27 November 2011

Movies: Gulliver's Travels

Gulliver's Travels (2010) http://www.imdb.com/title/tt1320261/

Family-friendly comedy

If you're expecting a film adaptation of Jonathan Swift's classic 1726 satire you're in for disappointment. If you're expecting a modernized adaptation of the same, again, sorry. If you're expecting a Jack Black movie starring Jack Black being Jack Black, you got it right on the nose.

Gulliver (Jack Black) works in a newspaper mail room, has worked there for 10 years, has no ambition but to show up to work every day and play Guitar Hero between cart runs around the building. And he has a crush on travel editor Darcy. When a new mailroom hire is promoted to Gulliver's boss after one day, Gulliver finally gets enough courage up to ask Darcy out, but fails and volunteers to write a travel story about the Bermuda Triangle. He copies travel stories from various travel guides to pad a 'portfolio' to qualify for the assignment, then heads down to pilot a rental boat into the Triangle. Of course a mysterious waterspout picks up his boat and drops him off in Lilliput. A land of people that are 1 to 2 inches tall by our measure.  And there's shenanigans.

As mentioned before, Jack Black as Gulliver. Amanda Peet as Darcy. Billy Connolly as the Lilliputian king, Emily Blunt as the Princess, Jason Segel as Gulliver's new best friend Horatio.
Mostly effective to slightly less than effective CG integration of actors of various dimensions. Sometimes the ratios seem off.

It's a dumb movie, much as I expected it would be. But it is entertaining too. Probably a funny movie for the kids. I mean, what do they know? They don't have the expectations adults have when it comes to entertainment.
Yes they do hit on some aspects of Jonathan Swift's stories, but for the most part it is what you imagine it would be when you take an 18th century classic, ignore its satirical core, modernize it to 20th and 21st century pop culture references (yes, both), put Jack Black as the central character and let him loose.  It isn't Jack Black's best film either, just sortof there.
But I kinda liked the film anyhow, even though it wasn't a surprise on any level. I expected dumb but entertaining, that's what happened. It made a decent Saturday afternoon time waster film and didn't make me angry for having watched it by the end. So that's good.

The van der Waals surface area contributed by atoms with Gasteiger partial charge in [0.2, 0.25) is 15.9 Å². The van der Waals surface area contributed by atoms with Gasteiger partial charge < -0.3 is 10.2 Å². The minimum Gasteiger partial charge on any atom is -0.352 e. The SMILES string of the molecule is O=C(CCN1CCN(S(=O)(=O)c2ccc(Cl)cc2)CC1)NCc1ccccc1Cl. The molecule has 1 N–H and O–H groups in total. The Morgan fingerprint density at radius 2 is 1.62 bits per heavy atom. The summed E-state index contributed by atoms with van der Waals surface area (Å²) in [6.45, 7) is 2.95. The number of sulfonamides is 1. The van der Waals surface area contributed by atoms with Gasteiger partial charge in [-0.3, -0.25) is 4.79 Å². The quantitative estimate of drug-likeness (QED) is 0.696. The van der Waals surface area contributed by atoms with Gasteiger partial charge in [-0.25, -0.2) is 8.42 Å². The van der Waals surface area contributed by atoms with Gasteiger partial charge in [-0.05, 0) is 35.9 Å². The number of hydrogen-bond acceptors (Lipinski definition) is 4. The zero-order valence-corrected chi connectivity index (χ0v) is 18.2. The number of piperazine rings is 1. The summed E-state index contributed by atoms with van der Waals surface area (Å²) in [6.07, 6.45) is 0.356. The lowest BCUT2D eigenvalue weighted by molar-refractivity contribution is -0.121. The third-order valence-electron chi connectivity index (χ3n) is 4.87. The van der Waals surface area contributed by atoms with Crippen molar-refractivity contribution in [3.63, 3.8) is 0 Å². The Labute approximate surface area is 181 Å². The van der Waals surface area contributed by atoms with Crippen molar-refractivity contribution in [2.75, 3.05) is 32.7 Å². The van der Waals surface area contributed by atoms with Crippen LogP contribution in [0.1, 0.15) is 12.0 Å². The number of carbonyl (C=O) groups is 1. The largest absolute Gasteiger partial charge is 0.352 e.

26 November 2011

Movies: Trust

Trust (2010) http://www.imdb.com/title/tt1529572/


A 14yr old girl who wants to make the volleyball team chats regularly with a 15yr old online male friend, who happens to also play volleyball. He gives her tips to improve her game and increase her chances to make the team. As she develops her crush on him he admits he's not 15, he's a little older. After an initial "WTF?" moment she forgives him. Then blah blah blah he convinces her to meet him at the mall, he's way older than she thought, he talks her into his car, a hotel room, bada-bing-bada-boom. The rest of the film covers the impact on the family dynamic, individual family member's ability to cope with events, stuff like that.

Stars Clive Owen as the Dad, Catherine Keener as the Mom, Liana Liberato as the preyed-upon teen.
Owen and Keener - solid actors, always good to see them in film. Liberato - never seen her, but she really delivers a great performance.
Bonus: Jason Clarke as the FBI agent. I first noticed him as Wysocki in "Chicago Code", but apparently he's been a busy actor since the mid-90s. Just in a lot of stuff I've never seen.
Directed by David Schwimmer. Yes, Ross from 'Friends' David Schwimmer. I think I've only seen one other thing he's directed, "Run, Fatboy, Run". I kinda forgot about that one. No matter, this film is better.

Whenever I see Clive Owen in a film I immediately think of three things. First, I think of this scene from the series Extras. Second I think of the film "Shoot 'em Up", which is probably one of the best action-movie lampoon films out there. Third, I think of Karl Pilkington's film idea from the Ricky Gervais show. But I'm getting off topic.

The story is one that touches on the fears of any modern-day parent of online teens and draws from many a tragic news story.  The parent's reactions? I can't exactly say if I find them consistently realistic or not, especially because I've not been in that situation. Overall seems plausible, and the cast delivers really well on their performances.  Sure it could be a Lifetime flick, except it's way better produced, acted and directed.  The family is a bit too picture-perfect at the start of the film for my taste, but then I do understand they need to be that way to contrast the impact on the family.